Still, Rome’s invigoration of bicycles piqued my interest on this particular trip. I was with my mother, a nearly expert cyclist, who reiterated her desire to see Rome from the seat of a bicycle more than once just two days into our time together. The blowtorch heat of mid-June only made the thought of a leisurely excursion in the shady Pincio—the gardens of the Villa Borghese—that much more attractive. Our minds made up, we committed to renting bicycles from the shop down the street.
The route from our apartment to Borghese was a fairly straightforward, twenty-minute ride: after passing through Piazza Navona, it was up via Ripetta to Piazza del Popolo. From there, we would climb the brief hill to the Pincio, where the real riding would begin. Off we went with our half wits and precarious perseverance.
Four minutes into the ride proved to be less than straightforward. “Just follow me,” I yelled shakily back to my mother as we turned down the via of the bike shop onto a much larger street. Right, just follow me, I thought, as we brushed hairs with a large black van barreling towards us. I imagine that Cesar’s men felt the same sense of foreboding when they crossed the Rubicon, and my nerves clouded when I saw the blur of the corso, the busy street that runs from Piazza del Popolo to Piazza Venezia.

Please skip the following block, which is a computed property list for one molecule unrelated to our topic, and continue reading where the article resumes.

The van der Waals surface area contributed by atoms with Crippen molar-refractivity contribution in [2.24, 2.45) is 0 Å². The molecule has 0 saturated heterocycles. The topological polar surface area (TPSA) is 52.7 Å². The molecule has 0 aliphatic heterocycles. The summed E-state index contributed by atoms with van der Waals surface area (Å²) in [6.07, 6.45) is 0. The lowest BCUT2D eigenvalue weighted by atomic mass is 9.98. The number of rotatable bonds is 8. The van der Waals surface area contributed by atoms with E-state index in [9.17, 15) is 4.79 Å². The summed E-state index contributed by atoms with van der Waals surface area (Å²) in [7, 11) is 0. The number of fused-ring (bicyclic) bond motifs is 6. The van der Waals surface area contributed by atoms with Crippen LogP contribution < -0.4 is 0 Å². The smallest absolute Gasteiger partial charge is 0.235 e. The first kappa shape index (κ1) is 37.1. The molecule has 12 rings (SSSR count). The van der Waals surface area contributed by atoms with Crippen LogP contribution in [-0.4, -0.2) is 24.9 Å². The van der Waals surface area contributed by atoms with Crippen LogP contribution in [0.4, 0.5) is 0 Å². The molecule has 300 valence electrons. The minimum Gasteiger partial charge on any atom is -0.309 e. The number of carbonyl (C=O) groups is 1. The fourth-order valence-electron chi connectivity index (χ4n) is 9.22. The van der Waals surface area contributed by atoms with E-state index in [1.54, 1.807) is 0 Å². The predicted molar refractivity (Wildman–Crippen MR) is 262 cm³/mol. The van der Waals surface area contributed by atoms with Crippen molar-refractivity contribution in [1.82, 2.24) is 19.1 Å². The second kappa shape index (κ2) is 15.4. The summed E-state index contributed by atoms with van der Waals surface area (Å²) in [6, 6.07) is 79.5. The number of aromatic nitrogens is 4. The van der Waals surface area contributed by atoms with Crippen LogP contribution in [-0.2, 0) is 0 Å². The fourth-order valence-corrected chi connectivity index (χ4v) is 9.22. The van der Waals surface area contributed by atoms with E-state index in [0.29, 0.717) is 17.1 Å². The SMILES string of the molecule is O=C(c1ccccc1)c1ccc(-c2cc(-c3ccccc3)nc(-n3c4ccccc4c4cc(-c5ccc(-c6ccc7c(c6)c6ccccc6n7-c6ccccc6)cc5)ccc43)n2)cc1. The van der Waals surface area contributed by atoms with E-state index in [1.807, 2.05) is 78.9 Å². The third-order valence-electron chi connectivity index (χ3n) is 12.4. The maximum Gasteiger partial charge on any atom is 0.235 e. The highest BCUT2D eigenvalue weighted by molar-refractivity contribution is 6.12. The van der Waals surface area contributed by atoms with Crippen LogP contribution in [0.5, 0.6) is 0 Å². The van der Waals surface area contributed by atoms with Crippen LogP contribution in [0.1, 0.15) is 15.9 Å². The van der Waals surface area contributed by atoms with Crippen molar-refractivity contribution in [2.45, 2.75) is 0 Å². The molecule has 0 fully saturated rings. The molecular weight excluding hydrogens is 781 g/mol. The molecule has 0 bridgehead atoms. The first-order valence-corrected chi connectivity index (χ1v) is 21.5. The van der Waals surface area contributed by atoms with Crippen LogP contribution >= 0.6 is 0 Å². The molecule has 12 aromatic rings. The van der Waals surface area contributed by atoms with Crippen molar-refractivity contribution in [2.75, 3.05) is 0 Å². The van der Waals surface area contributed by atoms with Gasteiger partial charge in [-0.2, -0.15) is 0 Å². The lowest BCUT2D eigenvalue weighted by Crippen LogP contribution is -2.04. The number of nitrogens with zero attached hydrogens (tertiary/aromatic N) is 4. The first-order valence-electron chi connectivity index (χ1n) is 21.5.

Like gelato and darkly clad Italian men, cobblestones tend to be an oft-romanticized component of the Italian picturesque. But in true Roman spirit, they demonstrated themselves to be the most threatening: gawking holes struck our wheels, and piles of stones assaulted us as we turned corners, making navigation impossible. The hollow sound of vehicle tires against cobblestone only amplified our anxiety as we headed towards Piazza del Popolo down via Ripetta. I quickly identified a woman in front of me navigating traffic and pedestrians as seamlessly as previous “gelato rider” (which I now took the liberty of calling her). Like a servile puppy, I followed graceful female rider number two down the via Ripetta, praying silently that my mother was still behind me—I was too afraid to turn my gaze from directly in front of me.
We arrived at the Piazza del Popolo once again, breathless from heat and anxiety. We rode by Canova, and I realized with muted incredulity what turns of fate had now put me in the bicycle seat, riding by Fellini’s old haunt. I exhaled, relieved to be looking up at the green of Borghese: the white-knuckle portion of our excursion—I thought—was over. We were now to be liberated in the serenity of the garden’s shade.